Ask Mother: The Word on Worms and Septic Tanks

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MOTHER answers questions that readers have sent in.
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Mountain Fences, Sandy Soil Suggestions, and Composting with Chickens.

Is it true you can use worms to help a septic tank operate correctly? What kind of worms would be best?

 — Don and Angie, Kansas

That one’s new to us. The health of a septic system depends on the presence of anaerobic bacteria – primitive, single-cell life forms that exist in dark, stagnant places and are responsible for noxious gases like sulfur dioxide (which produce a rotten-egg smell), as well as the toxin that causes botulism in improperly canned food. Septic-tank bacteria, which cannot survive in the presence of sunlight or free oxygen, make a hard crust on top of the fluid contents to keep oxygen out. No self-respecting worm could survive there long because worms depend on oxygen to sustain life. Indeed, they exhibit many of the characteristics of higher life: They have distinct organs, move about on their own and reproduce sexually.

Many varieties of worm can thrive in the water flowing from a properly functioning septic system, which is clear, odorless and nearly sterile, so you may have seen worms wiggling around in the fluid or soil at the outflow of a septic system. But they didn’t come out of the tank – they came up from the land.

The crabapple tree in my yard has a ten-foot sucker growing from the base. I would like to
know how to root this sucker and transplant it.

 — J.Haley, Idaho

Sorry, J., but it can’t be done. The sucker is living off the parent tree’s entire root system, so you can’t remove it along with a section of root without putting the parent tree at risk. At ten feet, it is far too large to graft onto another root stem. Another fact to consider is that apple trees don’t sprout roots from stem wood the way many other plants do.

The best thing you can do with that sucker is lop it off, otherwise the tree will waste too much energy supporting the sucker’s younger wood. The sucker, which is not anchored to the trunk the way proper limbs are, is a bit of a hazard in other ways, too. It can easily break off after it has grown, creating serious wounds in the trunk and leaving you with a misshapen parent tree.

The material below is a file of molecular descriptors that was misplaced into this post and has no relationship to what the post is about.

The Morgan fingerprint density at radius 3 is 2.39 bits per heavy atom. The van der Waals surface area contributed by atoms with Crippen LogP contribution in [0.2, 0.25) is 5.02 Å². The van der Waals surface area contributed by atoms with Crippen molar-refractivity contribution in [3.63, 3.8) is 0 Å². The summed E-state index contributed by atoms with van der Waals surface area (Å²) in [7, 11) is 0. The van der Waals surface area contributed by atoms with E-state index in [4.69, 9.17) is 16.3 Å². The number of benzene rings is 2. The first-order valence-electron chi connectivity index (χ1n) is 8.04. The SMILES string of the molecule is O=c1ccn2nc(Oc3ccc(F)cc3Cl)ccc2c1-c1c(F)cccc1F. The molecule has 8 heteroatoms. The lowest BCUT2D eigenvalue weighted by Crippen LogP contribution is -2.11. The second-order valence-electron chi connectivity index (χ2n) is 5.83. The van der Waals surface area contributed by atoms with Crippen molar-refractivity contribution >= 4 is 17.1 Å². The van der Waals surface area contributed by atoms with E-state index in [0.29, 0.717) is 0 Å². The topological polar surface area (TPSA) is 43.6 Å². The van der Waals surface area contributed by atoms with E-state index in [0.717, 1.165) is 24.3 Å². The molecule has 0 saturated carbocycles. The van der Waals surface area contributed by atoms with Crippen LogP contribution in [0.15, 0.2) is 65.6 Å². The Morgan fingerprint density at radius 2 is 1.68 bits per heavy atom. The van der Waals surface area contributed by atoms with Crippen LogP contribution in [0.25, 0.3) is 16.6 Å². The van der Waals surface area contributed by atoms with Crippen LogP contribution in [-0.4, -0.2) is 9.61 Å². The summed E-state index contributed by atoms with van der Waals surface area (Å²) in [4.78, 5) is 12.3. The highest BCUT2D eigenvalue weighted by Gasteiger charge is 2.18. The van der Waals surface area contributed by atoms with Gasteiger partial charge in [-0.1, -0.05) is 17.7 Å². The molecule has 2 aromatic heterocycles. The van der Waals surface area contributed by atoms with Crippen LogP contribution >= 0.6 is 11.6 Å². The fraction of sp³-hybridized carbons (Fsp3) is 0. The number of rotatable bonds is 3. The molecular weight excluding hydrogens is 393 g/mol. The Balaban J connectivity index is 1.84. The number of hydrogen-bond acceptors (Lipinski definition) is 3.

If you really want to preserve the sucker, find a wild apple seedling in the woods and graft sprigs from your sucker onto the seedling’s trunk; then transplant the youngster into your yard and watch it grow.

I am trying to garden on sand. I realize that organic material is required, but I also wonder if the addition of kitty litter to my compost would enhance the soil’s ability to retain water. Are there any negatives that 1 should know about? Can you suggest something better that I could add to improve my soil’s water retention?

 — Paul, Holland Landing, Ontario

Our family used to garden in upper Michigan, not far from your Ontario sand. What passes for soil there drains well, and that’s about all we can say about it.

There are a number of strikes against using kitty litter the way you’ve suggested. First of all, you never know what the stuff will consist of. The best litter is superheated, expanded clay, but it often contains added scent and other impurities; lower-grade litter is nothing but dyed, perfumed and oiled sawdust. Kitty litter that has already been used for its intended purpose carries additional dangers – cats can carry undetected diseases and parasites that can be dangerous to humans. And, even in bulk, kitty litter is an expensive consumer good.

A better bet would be an expanded-mineral soil additive such as Perlite or Vermiculite. Cheaper than litter, they are designed to help soil hold water and they’re available by the bale from any nursery. Even less expensive is good Canadian peat. If sweetened with a sprinkling of Canadian ground limestone and tilled in with compost or other fertilizer (peat has practically no plant-food value), the mixture will turn sand to soil practically overnight and keep Canada green in more ways than one. If you lack the time, tools, cash or inclination to enrich the entire garden all at once, mix limed and enriched peat with an equal part of sand in each planting row or hole. That’s the way we converted our Michigan sand wedge to a garden – over the course of 40 years.

We live in a mountain valley, at an elevation of 6,500 feet – so we have a very high water table. We’re having trouble setting fence posts because the holes we dig quickly fill up with groundwater. What is the best way to set the posts? Pump out the water and quickly fill with quick-setting